Hujra:

Hujra is an Arabic word, which means a separate room. Hujra is a universal institution and it is found among the simplest societies as well in the peasant and most advance societies of the communities. In advance communities, its been called as drawing room or guest rooms.

In Pukhtun social structure, hujra plays a significant role and its present in its most traditional and typical form. . It is a pivotal center, through which the social, economic, political, educational, recreational and religious activities revolve. It is use for the stay of guests.

The importance of hujra is so deeply depicted in the minds of pukhtuns that it is said that a man is born in hujra and will die in hujra. That mean he can gain all his life experience and knowledge from this hujra. In older times, when the society was in its simpler form, then only hujra was the place, where the male members of the society could get the understandings of the world. Hujra is also present nowadays but in urban areas, it has lost its early charm. People are getting busy in other sorts of activities. They have lots of other sources of learning but in rural areas and most likely in tribal areas, some how people are maintaining the charm of hujra tradition.

There are three things, which are consider as symbol of prestige in the tribal societies, that are the male guest house (hujra), the gun (topak) and the council of elders (jirga), which are exclusively the reserve of Pukhtun males.

It is the hujra, which makes the personality of an individual and group. On the death of the father, the elder brother is to retain the hujra. This is commonly practice in Charsaddah, swabi, mardan, Peshawar, in tribal areas and in baluchistan.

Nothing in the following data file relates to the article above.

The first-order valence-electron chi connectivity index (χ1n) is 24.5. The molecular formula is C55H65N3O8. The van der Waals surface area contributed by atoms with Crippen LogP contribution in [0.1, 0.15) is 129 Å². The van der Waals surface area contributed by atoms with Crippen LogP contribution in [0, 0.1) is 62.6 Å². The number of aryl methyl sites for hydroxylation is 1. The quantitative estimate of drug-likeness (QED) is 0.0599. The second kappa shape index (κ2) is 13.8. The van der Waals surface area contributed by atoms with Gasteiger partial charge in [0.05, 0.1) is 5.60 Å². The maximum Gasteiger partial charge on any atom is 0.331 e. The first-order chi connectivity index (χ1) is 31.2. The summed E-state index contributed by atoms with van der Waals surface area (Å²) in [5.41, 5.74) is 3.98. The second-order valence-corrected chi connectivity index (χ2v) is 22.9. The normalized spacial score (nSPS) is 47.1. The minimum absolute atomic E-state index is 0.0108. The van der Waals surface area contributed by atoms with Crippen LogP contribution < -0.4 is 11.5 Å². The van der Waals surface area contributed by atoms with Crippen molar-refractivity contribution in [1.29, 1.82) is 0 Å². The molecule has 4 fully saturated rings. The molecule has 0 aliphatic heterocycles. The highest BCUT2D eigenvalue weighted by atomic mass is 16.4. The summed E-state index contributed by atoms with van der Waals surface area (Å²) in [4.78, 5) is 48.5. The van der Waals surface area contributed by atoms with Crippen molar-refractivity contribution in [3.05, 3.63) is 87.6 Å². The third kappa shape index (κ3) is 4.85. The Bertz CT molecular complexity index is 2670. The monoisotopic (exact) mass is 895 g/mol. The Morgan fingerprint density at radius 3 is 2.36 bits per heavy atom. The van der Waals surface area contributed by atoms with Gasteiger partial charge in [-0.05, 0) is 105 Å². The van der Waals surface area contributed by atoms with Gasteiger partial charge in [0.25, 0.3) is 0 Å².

A hujra is either owned by an individual or joint family,or by khel in pukhtun society. In an average village, there are ten to twenty hujras. The building may be build and maintain jointly by the community.

The structure of the building differs from village to village and from khel to khel. It may be either housed in a simple building consisting of an ordinary room with no compound wall and gate. It the simplest form of hujra among pukhtuns. The others, which are owned by particular family or by khans or by khels can be of grand structure. It may be attached to the house of the owner or near the mosque.
A person of high class would have a hujra with carved wooden doors, rooms with modern equipments such as electricity, television, telephone, internet, splits, fans and other accessorize decorations with big chandeliers.


All the members of that society to whom that hujra belongs must maintain those hujras, which are not belonging to any particular khan. In such cases the guest staying in their hujra must be entertain by all the members of the community, who are sharing that hujra. Thus the guest is entertained jointly and it exhibits the affection by the hosts to the guest (melma).

In puktun society, the religious festivals are also observed in these hujras. On Eid day, people get up early in the morning and go to mosques to offer their prayers. On return from the mosque, the hujra fellows gather in their hujra and they jointly enjoy the food from each other homes. After the Eid-ul-Azha prayers, a cow or goats/sheeps, buffalos etc are sacrificed in the name of God in these hujras.

On the birth of the son, firing immediately starts in the hujra is a mark of celebration among pukhtuns, and this celebration continue for many days. Such celebrations are concluded after the father of the boy to whom all the participants would be invited arranges a feast. A son is treated as an asset, where as a daughter as a liability. In the patriarchal society, the son is to perpetuate the father’s line to protect the family whereas the daughter has to go to some body else house on marriage and is not responsible for the perpetuation of her father’s line of descent.

The male members of the society share Hujra. Girls only up to age of 10 years may visit there to bring the food or to convey some messages from the home. Later on they are not allowed to go to hujras.
Structure of Hujra:

Comments

Popular posts from this blog

Fancy and traditional Pashtoon Afghani frocks !!!

Fancy Afghani and Kuchi style frocks

My visit to Khewra Salt Mines ' A wonder of the World'